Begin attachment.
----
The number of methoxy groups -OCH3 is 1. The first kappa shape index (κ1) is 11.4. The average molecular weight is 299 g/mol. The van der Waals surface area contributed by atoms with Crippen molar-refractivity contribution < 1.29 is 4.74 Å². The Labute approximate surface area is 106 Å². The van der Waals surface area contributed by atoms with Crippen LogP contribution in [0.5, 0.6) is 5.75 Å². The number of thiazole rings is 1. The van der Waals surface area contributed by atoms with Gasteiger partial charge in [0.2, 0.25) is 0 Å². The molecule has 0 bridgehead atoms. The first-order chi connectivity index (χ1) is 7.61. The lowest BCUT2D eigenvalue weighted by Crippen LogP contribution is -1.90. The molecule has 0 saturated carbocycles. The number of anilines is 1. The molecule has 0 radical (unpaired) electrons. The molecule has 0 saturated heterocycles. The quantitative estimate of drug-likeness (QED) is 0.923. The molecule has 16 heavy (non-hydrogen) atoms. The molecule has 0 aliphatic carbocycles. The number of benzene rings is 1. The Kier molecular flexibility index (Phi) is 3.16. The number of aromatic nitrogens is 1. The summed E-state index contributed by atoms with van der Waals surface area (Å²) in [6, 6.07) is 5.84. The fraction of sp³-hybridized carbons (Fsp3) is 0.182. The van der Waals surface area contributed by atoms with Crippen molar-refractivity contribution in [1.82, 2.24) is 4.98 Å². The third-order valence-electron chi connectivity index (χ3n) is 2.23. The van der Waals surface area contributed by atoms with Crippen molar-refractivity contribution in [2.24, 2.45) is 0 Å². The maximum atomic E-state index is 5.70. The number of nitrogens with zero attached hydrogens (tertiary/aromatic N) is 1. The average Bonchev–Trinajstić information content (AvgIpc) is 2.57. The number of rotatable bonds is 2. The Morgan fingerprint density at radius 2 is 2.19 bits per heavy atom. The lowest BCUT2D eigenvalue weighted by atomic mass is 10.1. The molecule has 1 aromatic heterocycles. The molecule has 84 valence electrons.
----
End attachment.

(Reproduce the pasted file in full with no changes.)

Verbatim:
The number of methoxy groups -OCH3 is 1. The first kappa shape index (κ1) is 11.4. The average molecular weight is 299 g/mol. The van der Waals surface area contributed by atoms with Crippen molar-refractivity contribution < 1.29 is 4.74 Å². The Labute approximate surface area is 106 Å². The van der Waals surface area contributed by atoms with Crippen LogP contribution in [0.5, 0.6) is 5.75 Å². The number of thiazole rings is 1. The van der Waals surface area contributed by atoms with Gasteiger partial charge in [0.2, 0.25) is 0 Å². The molecule has 0 bridgehead atoms. The first-order chi connectivity index (χ1) is 7.61. The lowest BCUT2D eigenvalue weighted by Crippen LogP contribution is -1.90. The molecule has 0 saturated carbocycles. The number of anilines is 1. The molecule has 0 radical (unpaired) electrons. The molecule has 0 saturated heterocycles. The quantitative estimate of drug-likeness (QED) is 0.923. The molecule has 16 heavy (non-hydrogen) atoms. The molecule has 0 aliphatic carbocycles. The number of benzene rings is 1. The Kier molecular flexibility index (Phi) is 3.16. The number of aromatic nitrogens is 1. The summed E-state index contributed by atoms with van der Waals surface area (Å²) in [6, 6.07) is 5.84. The fraction of sp³-hybridized carbons (Fsp3) is 0.182. The van der Waals surface area contributed by atoms with Crippen molar-refractivity contribution in [1.82, 2.24) is 4.98 Å². The third-order valence-electron chi connectivity index (χ3n) is 2.23. The van der Waals surface area contributed by atoms with Crippen molar-refractivity contribution in [2.24, 2.45) is 0 Å². The maximum atomic E-state index is 5.70. The number of nitrogens with zero attached hydrogens (tertiary/aromatic N) is 1. The average Bonchev–Trinajstić information content (AvgIpc) is 2.57. The number of rotatable bonds is 2. The Morgan fingerprint density at radius 2 is 2.19 bits per heavy atom. The lowest BCUT2D eigenvalue weighted by atomic mass is 10.1. The molecule has 1 aromatic heterocycles. The molecule has 84 valence electrons.